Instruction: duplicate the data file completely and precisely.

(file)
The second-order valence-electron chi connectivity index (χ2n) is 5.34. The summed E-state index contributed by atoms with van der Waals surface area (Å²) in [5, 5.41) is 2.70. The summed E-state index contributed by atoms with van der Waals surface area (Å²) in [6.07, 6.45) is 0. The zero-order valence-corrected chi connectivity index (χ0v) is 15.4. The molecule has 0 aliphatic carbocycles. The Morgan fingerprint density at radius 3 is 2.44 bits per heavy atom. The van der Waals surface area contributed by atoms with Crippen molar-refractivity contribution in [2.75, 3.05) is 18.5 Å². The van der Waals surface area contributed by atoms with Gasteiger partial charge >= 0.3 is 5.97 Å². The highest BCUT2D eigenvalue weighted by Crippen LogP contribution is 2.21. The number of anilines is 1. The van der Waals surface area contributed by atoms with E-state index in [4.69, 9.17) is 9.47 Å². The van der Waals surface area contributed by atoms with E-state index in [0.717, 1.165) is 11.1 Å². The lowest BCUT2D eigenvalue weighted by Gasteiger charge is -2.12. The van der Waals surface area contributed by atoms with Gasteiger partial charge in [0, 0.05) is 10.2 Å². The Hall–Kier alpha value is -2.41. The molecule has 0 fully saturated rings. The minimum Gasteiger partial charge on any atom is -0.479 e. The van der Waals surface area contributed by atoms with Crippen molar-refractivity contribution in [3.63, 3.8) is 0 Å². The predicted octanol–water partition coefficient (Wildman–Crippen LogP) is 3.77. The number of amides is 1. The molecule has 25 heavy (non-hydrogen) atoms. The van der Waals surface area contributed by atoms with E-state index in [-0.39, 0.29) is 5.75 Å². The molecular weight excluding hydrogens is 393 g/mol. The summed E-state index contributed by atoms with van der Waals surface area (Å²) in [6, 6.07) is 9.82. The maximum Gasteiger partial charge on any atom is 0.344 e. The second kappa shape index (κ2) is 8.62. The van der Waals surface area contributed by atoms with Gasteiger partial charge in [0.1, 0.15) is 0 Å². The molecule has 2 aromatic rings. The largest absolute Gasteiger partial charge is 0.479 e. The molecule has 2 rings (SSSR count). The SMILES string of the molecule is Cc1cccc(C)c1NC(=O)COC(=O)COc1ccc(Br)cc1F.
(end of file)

The second-order valence-electron chi connectivity index (χ2n) is 5.34. The summed E-state index contributed by atoms with van der Waals surface area (Å²) in [5, 5.41) is 2.70. The summed E-state index contributed by atoms with van der Waals surface area (Å²) in [6.07, 6.45) is 0. The zero-order valence-corrected chi connectivity index (χ0v) is 15.4. The molecule has 0 aliphatic carbocycles. The Morgan fingerprint density at radius 3 is 2.44 bits per heavy atom. The van der Waals surface area contributed by atoms with Crippen molar-refractivity contribution in [2.75, 3.05) is 18.5 Å². The van der Waals surface area contributed by atoms with Gasteiger partial charge >= 0.3 is 5.97 Å². The highest BCUT2D eigenvalue weighted by Crippen LogP contribution is 2.21. The number of anilines is 1. The van der Waals surface area contributed by atoms with E-state index in [4.69, 9.17) is 9.47 Å². The van der Waals surface area contributed by atoms with E-state index in [0.717, 1.165) is 11.1 Å². The lowest BCUT2D eigenvalue weighted by Gasteiger charge is -2.12. The van der Waals surface area contributed by atoms with Gasteiger partial charge in [0, 0.05) is 10.2 Å². The Hall–Kier alpha value is -2.41. The molecule has 0 fully saturated rings. The minimum Gasteiger partial charge on any atom is -0.479 e. The van der Waals surface area contributed by atoms with Crippen molar-refractivity contribution in [3.63, 3.8) is 0 Å². The predicted octanol–water partition coefficient (Wildman–Crippen LogP) is 3.77. The number of amides is 1. The molecule has 25 heavy (non-hydrogen) atoms. The van der Waals surface area contributed by atoms with E-state index in [-0.39, 0.29) is 5.75 Å². The molecular weight excluding hydrogens is 393 g/mol. The summed E-state index contributed by atoms with van der Waals surface area (Å²) in [6, 6.07) is 9.82. The maximum Gasteiger partial charge on any atom is 0.344 e. The second kappa shape index (κ2) is 8.62. The van der Waals surface area contributed by atoms with Gasteiger partial charge in [0.1, 0.15) is 0 Å². The molecule has 2 aromatic rings. The largest absolute Gasteiger partial charge is 0.479 e. The molecule has 2 rings (SSSR count). The SMILES string of the molecule is Cc1cccc(C)c1NC(=O)COC(=O)COc1ccc(Br)cc1F.